But when it comes to symptomatic rather than COVID-positive patients, staff have their own system for finding out when potential COVID-19 patients come in — if they see green shirts, there’s likely a symptomatic patient in the building.
Those wearing the green shirts are staff from AAIS Corporation, an asbestos removal and demolition company hired by the University during the pandemic. They come to the center with disinfectant and are the first to enter rooms with potential coronavirus patients. Peart declined to comment on whether AAIS employees are on a testing plan.
“They don’t say anything to us,” the male Yale Health custodian said. “The only way I can tell is we have a team that comes in if they suspect the patient has COVID. These people have a green shirt that says Demolition Crew, if you see them, then you know that we had a COVID patient.”
The third-party custodians put a piece of paper with a stop sign on the door so Yale’s staff know not to enter the room for the next hour or so. One Yale custodian reported her supervisor calling and alerting her of the contaminated room. The patients are mostly taken to the fourth floor.
According to another custodian at Yale Health, who has two kids, the nurses and doctors who treat the patients are the only ones who know if someone potentially has COVID-19. The custodian does not want to know the patient’s name or information, which would violate privacy laws, but he believes he should know if someone has symptoms. Under current protocol, he said, he can accidentally walk into a room where a coronavirus patient had been not long before.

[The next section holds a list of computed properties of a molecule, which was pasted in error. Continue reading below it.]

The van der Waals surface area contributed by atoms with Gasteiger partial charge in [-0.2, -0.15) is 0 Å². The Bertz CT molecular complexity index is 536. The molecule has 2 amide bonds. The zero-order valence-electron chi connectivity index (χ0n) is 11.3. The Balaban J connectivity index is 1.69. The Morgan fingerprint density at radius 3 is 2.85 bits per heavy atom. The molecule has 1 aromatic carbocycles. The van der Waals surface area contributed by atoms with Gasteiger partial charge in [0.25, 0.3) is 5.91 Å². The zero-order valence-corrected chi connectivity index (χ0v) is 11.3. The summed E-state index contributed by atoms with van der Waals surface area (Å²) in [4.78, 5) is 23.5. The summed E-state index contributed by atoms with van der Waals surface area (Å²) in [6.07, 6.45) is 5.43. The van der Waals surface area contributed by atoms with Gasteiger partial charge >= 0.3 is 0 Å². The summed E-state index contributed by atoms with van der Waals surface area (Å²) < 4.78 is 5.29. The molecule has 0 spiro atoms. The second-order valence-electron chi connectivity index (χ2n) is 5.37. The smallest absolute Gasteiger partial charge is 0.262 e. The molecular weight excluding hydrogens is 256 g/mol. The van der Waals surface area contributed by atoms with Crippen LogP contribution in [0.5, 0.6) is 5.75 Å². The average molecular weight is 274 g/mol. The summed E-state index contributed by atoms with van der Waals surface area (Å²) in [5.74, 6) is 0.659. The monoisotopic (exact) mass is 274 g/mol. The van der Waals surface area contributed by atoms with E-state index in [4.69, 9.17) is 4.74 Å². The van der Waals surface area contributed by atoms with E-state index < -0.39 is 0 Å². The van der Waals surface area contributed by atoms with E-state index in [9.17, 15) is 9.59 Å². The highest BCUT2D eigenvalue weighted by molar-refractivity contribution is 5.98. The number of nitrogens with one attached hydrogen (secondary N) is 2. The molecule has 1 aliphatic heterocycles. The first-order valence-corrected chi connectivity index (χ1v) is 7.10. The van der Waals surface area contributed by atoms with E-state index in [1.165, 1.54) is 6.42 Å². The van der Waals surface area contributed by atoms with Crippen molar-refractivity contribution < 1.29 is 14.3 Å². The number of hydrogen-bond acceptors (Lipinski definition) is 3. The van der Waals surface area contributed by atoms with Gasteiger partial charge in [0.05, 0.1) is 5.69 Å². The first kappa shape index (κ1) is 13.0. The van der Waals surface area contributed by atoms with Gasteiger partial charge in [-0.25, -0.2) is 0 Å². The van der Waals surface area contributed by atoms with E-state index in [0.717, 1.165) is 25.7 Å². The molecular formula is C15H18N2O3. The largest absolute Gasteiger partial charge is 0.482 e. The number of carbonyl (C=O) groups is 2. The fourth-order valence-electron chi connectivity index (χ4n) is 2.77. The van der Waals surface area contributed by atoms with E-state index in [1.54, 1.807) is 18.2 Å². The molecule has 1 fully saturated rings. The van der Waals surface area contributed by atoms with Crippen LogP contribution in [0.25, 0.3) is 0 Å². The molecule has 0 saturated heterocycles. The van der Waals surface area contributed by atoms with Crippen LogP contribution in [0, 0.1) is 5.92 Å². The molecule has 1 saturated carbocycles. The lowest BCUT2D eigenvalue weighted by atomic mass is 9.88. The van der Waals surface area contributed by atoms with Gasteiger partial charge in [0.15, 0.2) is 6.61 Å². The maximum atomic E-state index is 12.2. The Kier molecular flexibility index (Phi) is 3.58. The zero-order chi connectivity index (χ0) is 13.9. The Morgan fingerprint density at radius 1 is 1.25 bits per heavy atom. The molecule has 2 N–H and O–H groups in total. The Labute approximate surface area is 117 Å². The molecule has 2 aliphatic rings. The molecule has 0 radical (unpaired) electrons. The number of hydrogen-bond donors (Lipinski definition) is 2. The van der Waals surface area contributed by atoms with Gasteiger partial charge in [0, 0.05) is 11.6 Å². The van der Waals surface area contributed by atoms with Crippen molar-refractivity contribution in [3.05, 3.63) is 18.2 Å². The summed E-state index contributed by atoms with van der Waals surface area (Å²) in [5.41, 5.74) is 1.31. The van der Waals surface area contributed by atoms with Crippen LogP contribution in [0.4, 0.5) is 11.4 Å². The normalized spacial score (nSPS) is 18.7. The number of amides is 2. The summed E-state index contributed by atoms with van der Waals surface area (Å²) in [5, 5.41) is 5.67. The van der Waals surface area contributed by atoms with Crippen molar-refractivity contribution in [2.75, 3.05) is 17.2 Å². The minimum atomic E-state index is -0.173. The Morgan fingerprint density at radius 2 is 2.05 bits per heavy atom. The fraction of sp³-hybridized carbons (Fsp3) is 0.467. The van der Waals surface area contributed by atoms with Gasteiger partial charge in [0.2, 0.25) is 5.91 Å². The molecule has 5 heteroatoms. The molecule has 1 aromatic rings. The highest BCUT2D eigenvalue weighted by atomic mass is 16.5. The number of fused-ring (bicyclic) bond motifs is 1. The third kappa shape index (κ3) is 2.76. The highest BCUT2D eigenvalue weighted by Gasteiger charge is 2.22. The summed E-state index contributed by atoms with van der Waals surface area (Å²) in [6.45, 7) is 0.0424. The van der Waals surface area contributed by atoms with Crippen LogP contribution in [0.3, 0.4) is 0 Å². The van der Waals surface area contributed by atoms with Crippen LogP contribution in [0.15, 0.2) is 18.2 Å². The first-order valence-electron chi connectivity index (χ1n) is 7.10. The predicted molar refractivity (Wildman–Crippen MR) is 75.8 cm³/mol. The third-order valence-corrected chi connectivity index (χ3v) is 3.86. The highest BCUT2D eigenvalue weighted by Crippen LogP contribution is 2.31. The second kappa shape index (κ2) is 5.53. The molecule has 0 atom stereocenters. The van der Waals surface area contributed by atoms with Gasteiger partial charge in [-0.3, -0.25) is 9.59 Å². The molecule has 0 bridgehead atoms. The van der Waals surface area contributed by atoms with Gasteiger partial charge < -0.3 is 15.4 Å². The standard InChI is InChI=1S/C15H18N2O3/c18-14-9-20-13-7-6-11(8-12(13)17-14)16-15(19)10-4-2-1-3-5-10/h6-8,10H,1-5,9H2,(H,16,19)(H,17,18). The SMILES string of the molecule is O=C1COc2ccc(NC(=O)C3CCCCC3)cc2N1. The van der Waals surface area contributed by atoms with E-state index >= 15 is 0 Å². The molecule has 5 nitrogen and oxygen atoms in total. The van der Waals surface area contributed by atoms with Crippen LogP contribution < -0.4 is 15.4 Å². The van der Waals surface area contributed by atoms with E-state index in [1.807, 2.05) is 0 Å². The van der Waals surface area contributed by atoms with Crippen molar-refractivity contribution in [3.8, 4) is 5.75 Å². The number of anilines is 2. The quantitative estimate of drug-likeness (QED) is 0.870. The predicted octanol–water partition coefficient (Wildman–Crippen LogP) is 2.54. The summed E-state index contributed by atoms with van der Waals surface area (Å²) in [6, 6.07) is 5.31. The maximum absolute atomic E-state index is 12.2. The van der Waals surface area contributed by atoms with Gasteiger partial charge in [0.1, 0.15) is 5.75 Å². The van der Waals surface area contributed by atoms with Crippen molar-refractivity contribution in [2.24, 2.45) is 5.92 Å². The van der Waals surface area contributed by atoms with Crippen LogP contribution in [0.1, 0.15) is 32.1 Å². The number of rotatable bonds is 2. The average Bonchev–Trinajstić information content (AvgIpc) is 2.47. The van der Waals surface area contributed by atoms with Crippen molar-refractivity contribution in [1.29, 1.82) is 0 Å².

At least one custodian has done so — the staff member who has young children in her family. A few months ago, her supervisor told her not to enter a room, as someone who had been in it had subsequently tested positive for COVID-19. But by the time she was notified, she had already entered the room to take out the trash. She is still not sure whether the third-party custodians forgot to put the sign on the door or whether she walked in before they cleaned it.
The Yale Health custodian who saw the room cleaned four times in a day said that at the pandemic’s start, after a room with a COVID-19 patient was disinfected, the stop sign would stay posted on the door for an hour. But sometimes, she said, there are so many COVID-19 patients that staff and new patients go in the room right after the hazard crew does. She fears the virus is still in the air.
The male custodial member, however, said staff do still have to wait an hour to enter the room.
Testing and testing positive
And if a custodian does test positive for the virus — the custodian who saw the room cleaned four times in a day said she knows of at least four people who have — the rest of the staff will not be notified until the person finishes their two-week quarantine and is returning to work, according to two other staff members.
While Yale does not notify all custodial staff of each positive case, Peart said that patients who test positive for COVID-19 undergo a comprehensive contact tracing process to identify both work and household contacts.
Another staff member who caught COVID-19, though she did not contract it not at work, said that Yale asked her who she had come into contact with for more than 15 minutes so they could be tested. Staff members generally socially distance, so she informed Yale of the four people who had eaten lunch with her in the break room.
While waiting for her test results, she stayed away from work to avoid spreading the virus. After testing positive, she quarantined for 10 days before returning to work.
“There’s no one going to tell you anything. It’s like mum’s the word,” the male custodian said. “[The virus] is already invisible so we don’t know where it is, so if you’re not telling us what patient has it then we sure don’t know.”
But none of the staff who spoke to the News had participated in Yale’s asymptomatic screening program, though they have been working since March. According to the custodian who has two kids, that might be because many do not have their Yale emails set up, so they may not know it’s an option.